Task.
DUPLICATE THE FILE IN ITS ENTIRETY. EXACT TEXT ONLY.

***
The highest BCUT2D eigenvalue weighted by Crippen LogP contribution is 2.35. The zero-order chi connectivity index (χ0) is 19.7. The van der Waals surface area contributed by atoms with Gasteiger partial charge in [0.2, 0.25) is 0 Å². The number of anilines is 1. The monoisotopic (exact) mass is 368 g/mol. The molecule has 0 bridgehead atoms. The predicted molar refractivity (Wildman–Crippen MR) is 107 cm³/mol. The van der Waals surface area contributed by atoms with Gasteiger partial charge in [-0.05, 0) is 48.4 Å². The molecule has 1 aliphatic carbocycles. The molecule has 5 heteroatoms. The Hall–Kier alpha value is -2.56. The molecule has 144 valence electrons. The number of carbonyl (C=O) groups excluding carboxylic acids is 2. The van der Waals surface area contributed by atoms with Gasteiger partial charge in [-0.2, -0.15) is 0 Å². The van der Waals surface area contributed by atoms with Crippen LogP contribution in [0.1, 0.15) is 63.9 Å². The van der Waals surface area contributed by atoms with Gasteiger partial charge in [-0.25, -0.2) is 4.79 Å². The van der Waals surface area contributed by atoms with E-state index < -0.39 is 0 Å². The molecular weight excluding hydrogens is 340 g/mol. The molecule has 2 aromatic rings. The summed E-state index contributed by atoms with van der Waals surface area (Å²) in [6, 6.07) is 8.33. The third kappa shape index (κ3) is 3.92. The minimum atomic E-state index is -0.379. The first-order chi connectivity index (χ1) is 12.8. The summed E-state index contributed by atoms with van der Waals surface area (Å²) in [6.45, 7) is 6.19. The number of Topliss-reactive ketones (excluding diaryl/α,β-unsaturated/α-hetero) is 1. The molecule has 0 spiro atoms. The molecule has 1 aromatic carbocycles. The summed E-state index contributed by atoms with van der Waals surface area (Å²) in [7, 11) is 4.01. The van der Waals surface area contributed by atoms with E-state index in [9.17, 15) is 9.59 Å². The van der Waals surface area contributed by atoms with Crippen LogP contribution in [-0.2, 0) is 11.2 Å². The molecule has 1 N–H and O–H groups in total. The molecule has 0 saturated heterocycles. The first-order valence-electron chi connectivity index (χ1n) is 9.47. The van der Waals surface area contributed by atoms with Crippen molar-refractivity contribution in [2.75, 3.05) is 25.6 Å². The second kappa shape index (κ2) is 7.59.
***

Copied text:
The highest BCUT2D eigenvalue weighted by Crippen LogP contribution is 2.35. The zero-order chi connectivity index (χ0) is 19.7. The van der Waals surface area contributed by atoms with Gasteiger partial charge in [0.2, 0.25) is 0 Å². The number of anilines is 1. The monoisotopic (exact) mass is 368 g/mol. The molecule has 0 bridgehead atoms. The predicted molar refractivity (Wildman–Crippen MR) is 107 cm³/mol. The van der Waals surface area contributed by atoms with Gasteiger partial charge in [-0.05, 0) is 48.4 Å². The molecule has 1 aliphatic carbocycles. The molecule has 5 heteroatoms. The Hall–Kier alpha value is -2.56. The molecule has 144 valence electrons. The number of carbonyl (C=O) groups excluding carboxylic acids is 2. The van der Waals surface area contributed by atoms with Gasteiger partial charge in [-0.2, -0.15) is 0 Å². The van der Waals surface area contributed by atoms with Crippen LogP contribution in [0.1, 0.15) is 63.9 Å². The van der Waals surface area contributed by atoms with Gasteiger partial charge in [-0.25, -0.2) is 4.79 Å². The van der Waals surface area contributed by atoms with E-state index < -0.39 is 0 Å². The molecular weight excluding hydrogens is 340 g/mol. The molecule has 2 aromatic rings. The summed E-state index contributed by atoms with van der Waals surface area (Å²) in [6, 6.07) is 8.33. The third kappa shape index (κ3) is 3.92. The minimum atomic E-state index is -0.379. The first-order chi connectivity index (χ1) is 12.8. The summed E-state index contributed by atoms with van der Waals surface area (Å²) in [6.45, 7) is 6.19. The number of Topliss-reactive ketones (excluding diaryl/α,β-unsaturated/α-hetero) is 1. The molecule has 0 spiro atoms. The molecule has 1 aromatic carbocycles. The summed E-state index contributed by atoms with van der Waals surface area (Å²) in [7, 11) is 4.01. The van der Waals surface area contributed by atoms with E-state index in [9.17, 15) is 9.59 Å². The van der Waals surface area contributed by atoms with Crippen LogP contribution in [-0.2, 0) is 11.2 Å². The molecule has 1 N–H and O–H groups in total. The molecule has 0 saturated heterocycles. The first-order valence-electron chi connectivity index (χ1n) is 9.47. The van der Waals surface area contributed by atoms with Crippen molar-refractivity contribution in [2.75, 3.05) is 25.6 Å². The second kappa shape index (κ2) is 7.59.